Tag Archives | 2015

June 4th Kansas Tornado Warned Supercells

June 4th had high potential. When Tour 5 and Photo Tour #2 awoke in the morning we felt we had to get into northern Kansas. A very volatile environment was present with 70 dew points, 5000 CAPE, strong shear and lift along an outflow boundary. There ended up being a few very beautiful supercell storms form in northwest and north central Kansas by early evening. Their structure was top notch, lightning superb and hail huge. Both tours enjoyed the long opportunity to photograph, video and just watch the storms as they spun across northern and central Kansas.

June 3rd Wyoming Supercell

June 3rd was a day we felt had decent severe weather and tornado potential. High CAPE, great shear and good lift along the higher terrain of the Laramie Range we felt would result in a few tornadic supercells. Unfortunately nature had other plans. Nothing of significance formed until just before dark and even then what happened is still up for debate. The storm spun nicely, and just as darkness hit several blocks and columns of scud clouds formed under the updraft, of which some folks called tornadoes. I am a pretty firm believer there were no tornadoes from this storm, but was certainly suspicious! Still, Tour 5 and the Photo Tour #2 had a great time with it!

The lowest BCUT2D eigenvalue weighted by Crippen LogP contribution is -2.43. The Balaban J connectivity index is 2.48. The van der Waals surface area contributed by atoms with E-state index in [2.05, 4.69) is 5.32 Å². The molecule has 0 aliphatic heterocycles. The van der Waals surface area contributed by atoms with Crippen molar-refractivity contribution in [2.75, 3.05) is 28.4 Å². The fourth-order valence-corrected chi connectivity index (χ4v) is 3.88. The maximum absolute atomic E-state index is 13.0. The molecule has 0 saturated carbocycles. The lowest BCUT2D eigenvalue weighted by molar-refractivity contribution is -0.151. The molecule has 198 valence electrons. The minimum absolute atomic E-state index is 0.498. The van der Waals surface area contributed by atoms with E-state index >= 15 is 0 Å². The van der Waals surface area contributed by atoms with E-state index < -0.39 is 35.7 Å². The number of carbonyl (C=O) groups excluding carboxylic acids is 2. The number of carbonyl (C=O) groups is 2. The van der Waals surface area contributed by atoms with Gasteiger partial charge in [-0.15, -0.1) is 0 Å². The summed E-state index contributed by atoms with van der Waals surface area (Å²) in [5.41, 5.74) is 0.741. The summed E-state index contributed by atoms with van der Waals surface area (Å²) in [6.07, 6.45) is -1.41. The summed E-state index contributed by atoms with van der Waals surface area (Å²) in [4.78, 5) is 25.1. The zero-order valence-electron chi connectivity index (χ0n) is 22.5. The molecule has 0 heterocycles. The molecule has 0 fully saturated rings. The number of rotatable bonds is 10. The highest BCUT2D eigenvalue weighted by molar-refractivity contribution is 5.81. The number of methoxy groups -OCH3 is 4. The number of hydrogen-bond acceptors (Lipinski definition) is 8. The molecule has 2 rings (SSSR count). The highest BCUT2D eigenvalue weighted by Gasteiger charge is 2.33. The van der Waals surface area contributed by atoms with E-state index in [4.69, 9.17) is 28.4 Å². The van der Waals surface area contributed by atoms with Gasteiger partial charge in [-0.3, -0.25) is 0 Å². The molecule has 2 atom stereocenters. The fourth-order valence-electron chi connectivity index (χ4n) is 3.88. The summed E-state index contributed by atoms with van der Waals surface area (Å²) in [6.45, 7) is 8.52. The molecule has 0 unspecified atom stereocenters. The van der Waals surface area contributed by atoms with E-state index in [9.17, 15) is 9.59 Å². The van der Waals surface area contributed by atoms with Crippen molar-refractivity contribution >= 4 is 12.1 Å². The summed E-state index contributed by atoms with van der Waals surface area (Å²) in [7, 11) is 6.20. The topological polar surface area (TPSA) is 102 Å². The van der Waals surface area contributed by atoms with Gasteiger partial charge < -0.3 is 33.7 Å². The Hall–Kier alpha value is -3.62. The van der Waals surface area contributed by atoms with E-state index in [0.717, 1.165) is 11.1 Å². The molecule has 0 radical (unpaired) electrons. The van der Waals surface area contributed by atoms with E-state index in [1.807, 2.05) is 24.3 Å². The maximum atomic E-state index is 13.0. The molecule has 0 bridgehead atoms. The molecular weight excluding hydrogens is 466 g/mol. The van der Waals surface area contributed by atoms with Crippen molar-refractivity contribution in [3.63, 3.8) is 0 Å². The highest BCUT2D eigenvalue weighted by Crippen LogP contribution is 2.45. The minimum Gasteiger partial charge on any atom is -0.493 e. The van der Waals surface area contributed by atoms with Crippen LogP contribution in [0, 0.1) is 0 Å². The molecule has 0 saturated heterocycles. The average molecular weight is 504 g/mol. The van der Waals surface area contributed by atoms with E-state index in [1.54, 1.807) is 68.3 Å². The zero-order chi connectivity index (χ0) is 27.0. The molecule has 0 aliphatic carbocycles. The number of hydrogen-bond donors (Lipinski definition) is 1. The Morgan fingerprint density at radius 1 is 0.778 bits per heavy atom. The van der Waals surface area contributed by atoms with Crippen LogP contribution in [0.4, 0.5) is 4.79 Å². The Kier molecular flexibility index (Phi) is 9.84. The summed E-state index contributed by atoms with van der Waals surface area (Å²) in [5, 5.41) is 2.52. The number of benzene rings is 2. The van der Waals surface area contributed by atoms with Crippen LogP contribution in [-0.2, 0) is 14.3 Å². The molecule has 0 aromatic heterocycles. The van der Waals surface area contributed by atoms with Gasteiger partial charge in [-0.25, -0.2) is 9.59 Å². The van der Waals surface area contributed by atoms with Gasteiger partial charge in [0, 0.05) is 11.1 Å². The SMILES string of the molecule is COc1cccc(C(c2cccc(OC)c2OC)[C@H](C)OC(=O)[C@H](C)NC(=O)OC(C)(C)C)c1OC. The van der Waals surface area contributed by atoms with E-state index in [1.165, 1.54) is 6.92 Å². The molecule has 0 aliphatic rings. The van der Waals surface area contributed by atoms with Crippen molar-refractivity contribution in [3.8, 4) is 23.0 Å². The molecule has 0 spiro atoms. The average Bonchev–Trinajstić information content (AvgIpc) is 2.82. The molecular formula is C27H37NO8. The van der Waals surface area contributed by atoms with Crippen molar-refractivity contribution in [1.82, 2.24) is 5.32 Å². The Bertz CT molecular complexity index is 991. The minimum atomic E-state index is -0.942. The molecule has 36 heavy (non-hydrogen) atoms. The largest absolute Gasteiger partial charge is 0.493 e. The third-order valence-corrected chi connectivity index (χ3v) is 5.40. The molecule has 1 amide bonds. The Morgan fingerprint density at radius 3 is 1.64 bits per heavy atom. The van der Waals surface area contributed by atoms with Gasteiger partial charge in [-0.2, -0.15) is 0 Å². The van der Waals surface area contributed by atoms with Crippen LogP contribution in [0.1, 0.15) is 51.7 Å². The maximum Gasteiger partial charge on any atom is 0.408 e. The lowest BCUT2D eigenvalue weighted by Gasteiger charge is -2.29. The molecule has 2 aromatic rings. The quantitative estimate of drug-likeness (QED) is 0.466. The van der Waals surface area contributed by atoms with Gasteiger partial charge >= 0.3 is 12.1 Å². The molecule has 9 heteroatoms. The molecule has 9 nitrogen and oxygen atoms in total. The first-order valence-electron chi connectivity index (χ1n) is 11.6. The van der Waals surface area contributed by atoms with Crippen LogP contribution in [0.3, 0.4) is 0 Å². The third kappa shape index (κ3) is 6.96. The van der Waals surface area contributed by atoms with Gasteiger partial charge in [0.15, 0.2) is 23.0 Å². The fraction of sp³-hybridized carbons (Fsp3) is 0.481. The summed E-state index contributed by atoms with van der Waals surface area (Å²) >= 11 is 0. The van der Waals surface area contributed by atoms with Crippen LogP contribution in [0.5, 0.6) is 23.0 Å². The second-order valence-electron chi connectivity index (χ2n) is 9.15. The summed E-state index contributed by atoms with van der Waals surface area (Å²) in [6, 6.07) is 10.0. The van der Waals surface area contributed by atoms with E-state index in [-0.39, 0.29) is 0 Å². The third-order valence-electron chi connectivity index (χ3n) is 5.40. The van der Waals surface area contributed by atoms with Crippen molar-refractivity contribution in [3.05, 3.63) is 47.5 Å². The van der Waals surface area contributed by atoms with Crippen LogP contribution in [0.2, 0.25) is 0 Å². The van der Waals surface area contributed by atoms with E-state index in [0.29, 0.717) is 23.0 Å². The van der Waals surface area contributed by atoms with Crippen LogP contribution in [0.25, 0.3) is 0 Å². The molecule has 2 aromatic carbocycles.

June 1st South Dakota Supercell

For Tour #5 and Photo Tour #2, June 1st took us to the Black Hills area of South Dakota. Good upslope flow coupled with high CAPE values, would produce a very nice supercell storm that anchored itself to the east side of the Black Hills. This storm spun nicely, even tried to produce a tornado, but didn’t quite have enough low level shear to become tornadic. It did,, however, produce tons of very large and damaging hail to baseball size south of Sturgis. The storm persisted for several hours before decreasing in intensity just before dark. Both tours had a very nice treat on this day, and along with great structure, the storm produced some incredible lightning!

May 27th Canadian, Texas Tornado Outbreak